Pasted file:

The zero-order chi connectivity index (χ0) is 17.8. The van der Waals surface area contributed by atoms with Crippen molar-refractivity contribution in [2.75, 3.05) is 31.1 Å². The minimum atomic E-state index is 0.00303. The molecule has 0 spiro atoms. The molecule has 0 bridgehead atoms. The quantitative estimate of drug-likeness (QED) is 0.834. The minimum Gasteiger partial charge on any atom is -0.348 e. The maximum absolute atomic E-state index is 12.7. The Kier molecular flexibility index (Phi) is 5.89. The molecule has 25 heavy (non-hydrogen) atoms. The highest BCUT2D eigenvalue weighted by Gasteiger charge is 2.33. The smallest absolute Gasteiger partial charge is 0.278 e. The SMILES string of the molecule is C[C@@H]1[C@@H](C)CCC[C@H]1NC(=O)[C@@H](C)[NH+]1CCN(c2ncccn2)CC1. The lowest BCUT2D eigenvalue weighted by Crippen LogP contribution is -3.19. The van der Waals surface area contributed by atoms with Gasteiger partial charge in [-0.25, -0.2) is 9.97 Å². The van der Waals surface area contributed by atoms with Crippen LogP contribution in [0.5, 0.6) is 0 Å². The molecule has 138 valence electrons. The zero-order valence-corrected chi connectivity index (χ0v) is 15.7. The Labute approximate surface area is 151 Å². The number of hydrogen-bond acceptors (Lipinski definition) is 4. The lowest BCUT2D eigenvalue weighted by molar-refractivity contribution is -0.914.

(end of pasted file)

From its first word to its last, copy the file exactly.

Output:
The zero-order chi connectivity index (χ0) is 17.8. The van der Waals surface area contributed by atoms with Crippen molar-refractivity contribution in [2.75, 3.05) is 31.1 Å². The minimum atomic E-state index is 0.00303. The molecule has 0 spiro atoms. The molecule has 0 bridgehead atoms. The quantitative estimate of drug-likeness (QED) is 0.834. The minimum Gasteiger partial charge on any atom is -0.348 e. The maximum absolute atomic E-state index is 12.7. The Kier molecular flexibility index (Phi) is 5.89. The molecule has 25 heavy (non-hydrogen) atoms. The highest BCUT2D eigenvalue weighted by Gasteiger charge is 2.33. The smallest absolute Gasteiger partial charge is 0.278 e. The SMILES string of the molecule is C[C@@H]1[C@@H](C)CCC[C@H]1NC(=O)[C@@H](C)[NH+]1CCN(c2ncccn2)CC1. The lowest BCUT2D eigenvalue weighted by Crippen LogP contribution is -3.19. The van der Waals surface area contributed by atoms with Gasteiger partial charge in [-0.25, -0.2) is 9.97 Å². The van der Waals surface area contributed by atoms with Crippen LogP contribution in [0.5, 0.6) is 0 Å². The molecule has 138 valence electrons. The zero-order valence-corrected chi connectivity index (χ0v) is 15.7. The Labute approximate surface area is 151 Å². The number of hydrogen-bond acceptors (Lipinski definition) is 4. The lowest BCUT2D eigenvalue weighted by molar-refractivity contribution is -0.914.